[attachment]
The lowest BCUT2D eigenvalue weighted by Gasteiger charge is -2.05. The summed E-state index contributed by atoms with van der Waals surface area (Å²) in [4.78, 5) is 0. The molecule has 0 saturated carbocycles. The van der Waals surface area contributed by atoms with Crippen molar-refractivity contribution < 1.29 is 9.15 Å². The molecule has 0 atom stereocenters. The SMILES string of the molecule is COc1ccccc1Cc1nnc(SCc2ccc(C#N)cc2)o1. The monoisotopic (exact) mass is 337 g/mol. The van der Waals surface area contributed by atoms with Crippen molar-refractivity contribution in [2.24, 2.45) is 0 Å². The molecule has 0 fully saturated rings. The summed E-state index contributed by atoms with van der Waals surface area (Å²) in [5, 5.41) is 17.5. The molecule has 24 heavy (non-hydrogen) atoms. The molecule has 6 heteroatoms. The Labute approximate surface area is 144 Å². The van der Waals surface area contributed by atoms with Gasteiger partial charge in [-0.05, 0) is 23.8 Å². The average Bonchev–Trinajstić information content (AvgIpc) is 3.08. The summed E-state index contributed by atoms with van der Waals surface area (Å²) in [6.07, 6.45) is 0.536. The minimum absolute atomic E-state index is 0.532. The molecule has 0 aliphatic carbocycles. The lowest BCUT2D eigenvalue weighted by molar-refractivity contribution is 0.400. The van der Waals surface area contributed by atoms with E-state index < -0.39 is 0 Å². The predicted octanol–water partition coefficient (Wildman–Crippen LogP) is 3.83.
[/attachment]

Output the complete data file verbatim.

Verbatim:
The lowest BCUT2D eigenvalue weighted by Gasteiger charge is -2.05. The summed E-state index contributed by atoms with van der Waals surface area (Å²) in [4.78, 5) is 0. The molecule has 0 saturated carbocycles. The van der Waals surface area contributed by atoms with Crippen molar-refractivity contribution < 1.29 is 9.15 Å². The molecule has 0 atom stereocenters. The SMILES string of the molecule is COc1ccccc1Cc1nnc(SCc2ccc(C#N)cc2)o1. The monoisotopic (exact) mass is 337 g/mol. The van der Waals surface area contributed by atoms with Crippen molar-refractivity contribution in [2.24, 2.45) is 0 Å². The molecule has 0 fully saturated rings. The summed E-state index contributed by atoms with van der Waals surface area (Å²) in [5, 5.41) is 17.5. The molecule has 24 heavy (non-hydrogen) atoms. The molecule has 6 heteroatoms. The Labute approximate surface area is 144 Å². The van der Waals surface area contributed by atoms with Gasteiger partial charge in [-0.05, 0) is 23.8 Å². The average Bonchev–Trinajstić information content (AvgIpc) is 3.08. The summed E-state index contributed by atoms with van der Waals surface area (Å²) in [6.07, 6.45) is 0.536. The minimum absolute atomic E-state index is 0.532. The molecule has 0 aliphatic carbocycles. The lowest BCUT2D eigenvalue weighted by molar-refractivity contribution is 0.400. The van der Waals surface area contributed by atoms with E-state index < -0.39 is 0 Å². The predicted octanol–water partition coefficient (Wildman–Crippen LogP) is 3.83.